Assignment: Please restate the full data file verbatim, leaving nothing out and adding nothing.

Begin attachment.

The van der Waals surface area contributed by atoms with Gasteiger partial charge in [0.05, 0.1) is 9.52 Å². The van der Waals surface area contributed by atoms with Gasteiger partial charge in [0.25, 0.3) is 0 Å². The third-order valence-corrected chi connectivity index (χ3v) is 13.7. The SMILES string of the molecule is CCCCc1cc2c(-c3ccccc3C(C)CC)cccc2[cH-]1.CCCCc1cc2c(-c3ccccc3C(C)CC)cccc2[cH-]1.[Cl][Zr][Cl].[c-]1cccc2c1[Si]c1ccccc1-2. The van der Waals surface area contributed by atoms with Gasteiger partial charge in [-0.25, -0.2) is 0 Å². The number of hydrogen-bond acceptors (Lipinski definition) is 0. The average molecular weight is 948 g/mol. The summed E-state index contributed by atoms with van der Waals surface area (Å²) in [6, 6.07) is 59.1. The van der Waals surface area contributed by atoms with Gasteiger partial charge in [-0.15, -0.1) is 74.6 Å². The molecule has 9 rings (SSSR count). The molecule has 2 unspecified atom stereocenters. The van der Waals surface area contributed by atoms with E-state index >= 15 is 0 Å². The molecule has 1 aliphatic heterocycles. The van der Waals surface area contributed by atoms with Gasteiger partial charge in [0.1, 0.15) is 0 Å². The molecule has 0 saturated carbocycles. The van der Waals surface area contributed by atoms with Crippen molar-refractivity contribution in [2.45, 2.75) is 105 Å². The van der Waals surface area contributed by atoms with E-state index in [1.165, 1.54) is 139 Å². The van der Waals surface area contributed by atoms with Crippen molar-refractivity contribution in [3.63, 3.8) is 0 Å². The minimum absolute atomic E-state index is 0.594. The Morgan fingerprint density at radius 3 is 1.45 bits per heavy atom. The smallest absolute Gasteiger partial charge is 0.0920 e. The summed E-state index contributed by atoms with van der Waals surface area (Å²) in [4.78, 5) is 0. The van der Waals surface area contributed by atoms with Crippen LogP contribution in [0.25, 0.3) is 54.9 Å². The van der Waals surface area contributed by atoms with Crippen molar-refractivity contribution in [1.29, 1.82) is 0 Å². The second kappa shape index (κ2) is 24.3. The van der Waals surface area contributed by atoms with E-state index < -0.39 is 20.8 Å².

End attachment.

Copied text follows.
The van der Waals surface area contributed by atoms with Gasteiger partial charge in [0.05, 0.1) is 9.52 Å². The van der Waals surface area contributed by atoms with Gasteiger partial charge in [0.25, 0.3) is 0 Å². The third-order valence-corrected chi connectivity index (χ3v) is 13.7. The SMILES string of the molecule is CCCCc1cc2c(-c3ccccc3C(C)CC)cccc2[cH-]1.CCCCc1cc2c(-c3ccccc3C(C)CC)cccc2[cH-]1.[Cl][Zr][Cl].[c-]1cccc2c1[Si]c1ccccc1-2. The van der Waals surface area contributed by atoms with Gasteiger partial charge in [-0.25, -0.2) is 0 Å². The number of hydrogen-bond acceptors (Lipinski definition) is 0. The average molecular weight is 948 g/mol. The summed E-state index contributed by atoms with van der Waals surface area (Å²) in [6, 6.07) is 59.1. The van der Waals surface area contributed by atoms with Gasteiger partial charge in [-0.15, -0.1) is 74.6 Å². The molecule has 9 rings (SSSR count). The molecule has 2 unspecified atom stereocenters. The van der Waals surface area contributed by atoms with E-state index >= 15 is 0 Å². The molecule has 1 aliphatic heterocycles. The van der Waals surface area contributed by atoms with Gasteiger partial charge in [0.1, 0.15) is 0 Å². The molecule has 0 saturated carbocycles. The van der Waals surface area contributed by atoms with Crippen molar-refractivity contribution in [2.45, 2.75) is 105 Å². The van der Waals surface area contributed by atoms with E-state index in [1.165, 1.54) is 139 Å². The van der Waals surface area contributed by atoms with Crippen molar-refractivity contribution in [3.63, 3.8) is 0 Å². The minimum absolute atomic E-state index is 0.594. The Morgan fingerprint density at radius 3 is 1.45 bits per heavy atom. The smallest absolute Gasteiger partial charge is 0.0920 e. The summed E-state index contributed by atoms with van der Waals surface area (Å²) in [4.78, 5) is 0. The van der Waals surface area contributed by atoms with Crippen LogP contribution in [0.25, 0.3) is 54.9 Å². The van der Waals surface area contributed by atoms with Crippen molar-refractivity contribution in [1.29, 1.82) is 0 Å². The second kappa shape index (κ2) is 24.3. The van der Waals surface area contributed by atoms with E-state index < -0.39 is 20.8 Å².